'Los Suns' statement comes in a perfectly fine arena for politics

The Phoenix Suns are against the new immigration law in Arizona and they're going to show their dislike of it in Game 2 of the Western Conference semifinals Wednesday night.
By Mike Wise
Thursday, May 6, 2010

On the edict of their owner, the Phoenix Suns wore "Los Suns" jerseys in Game 2 of their playoff series with the San Antonio Spurs on Wednesday night. Because this gesture is less about honoring Cinco de Mayo than standing in solidarity with Latinos and other people upset with Arizona's new immigration law, the predictable lament has already begun:

Why is a sports owner getting involved in politics? Can't an NBA arena, where the political left, right and center commingle in support of the same institution, stay out of this scrum?

The answer, quite clearly, is no. Sports franchises have never been separate from the communities in which they reside, and they have become even more entwined over the years as they have skyrocketed in value, becoming some of the most lucrative properties in their geographic areas.

As an owner of one of Arizona's four major pro sports franchises, Suns owner Robert Sarver in effect was making a choice no matter what action he took. Doing nothing would have been silent acquiescence.

Sarver is both an Arizona citizen and a businessman. He knows the ugly tenor growing around the country over the law, which is the closest thing to legalized racial profiling since having to show proof of emancipation. He also knows he has an arena to fill. His stance risks offending a good portion of his season-ticket base, but a national boycott including hotels and conventions could financially decimate the state.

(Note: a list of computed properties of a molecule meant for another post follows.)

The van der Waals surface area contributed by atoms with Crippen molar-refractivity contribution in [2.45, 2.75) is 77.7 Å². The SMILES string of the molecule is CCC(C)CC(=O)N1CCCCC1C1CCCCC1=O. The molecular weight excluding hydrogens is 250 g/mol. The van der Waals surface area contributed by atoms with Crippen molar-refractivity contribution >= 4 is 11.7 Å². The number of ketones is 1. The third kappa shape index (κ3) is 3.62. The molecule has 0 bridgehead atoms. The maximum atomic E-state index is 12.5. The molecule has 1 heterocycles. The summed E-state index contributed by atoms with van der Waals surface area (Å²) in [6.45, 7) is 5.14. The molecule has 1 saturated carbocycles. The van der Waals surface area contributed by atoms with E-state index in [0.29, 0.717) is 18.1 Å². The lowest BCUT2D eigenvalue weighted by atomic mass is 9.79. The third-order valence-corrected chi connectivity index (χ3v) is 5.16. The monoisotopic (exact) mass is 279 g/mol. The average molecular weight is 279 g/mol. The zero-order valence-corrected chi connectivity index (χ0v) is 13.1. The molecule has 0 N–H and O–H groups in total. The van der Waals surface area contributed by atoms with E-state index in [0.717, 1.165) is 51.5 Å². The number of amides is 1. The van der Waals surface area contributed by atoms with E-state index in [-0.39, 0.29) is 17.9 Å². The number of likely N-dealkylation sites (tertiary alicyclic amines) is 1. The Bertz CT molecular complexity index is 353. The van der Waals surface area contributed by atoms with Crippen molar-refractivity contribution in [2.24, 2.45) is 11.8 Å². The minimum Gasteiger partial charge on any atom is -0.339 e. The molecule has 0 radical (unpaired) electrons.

For better or worse, the games and the times they are played in are now inextricable.

You can't get these stories off the sports page, just as you can't get Tim Tebow's religion, Curt Schilling's political leanings or a woman alleging that Ben Roethlisberger is a sexual predator off the sports page.

One of the reasons we want sports to be a separate arena is because we like the safe feeling that the winner's circle is colorless, genderless, accepting of any ethnicity or socioeconomic group. It's a relief from real-world complexity. Everything from the score to the time has finality to it, genuine resolution. It's not intractable; it's resolvable.

But when political issues so pervade a community, a sports franchise -- from the owner to the players -- can't pretend they are somehow above or below the fray.

Sarver and the NBA are not alone on this issue.

Peter Gammons, the longtime baseball writer and television analyst now with MLB Network, called Arizona's new law "a terrible problem for Bud Selig" on Wednesday. Gammons surmised the commissioner and baseball will "eventually pull the [2011] All-Star Game out" of Phoenix.

"It's not going to work with [Arizona Senator] John McCain having a commercial about illegal aliens intentionally causing automobile accidents to collect money from the government," Gammons said. "I don't think there's any reason left in Arizona. Right now some people used to have principle; now it's all about poll results."

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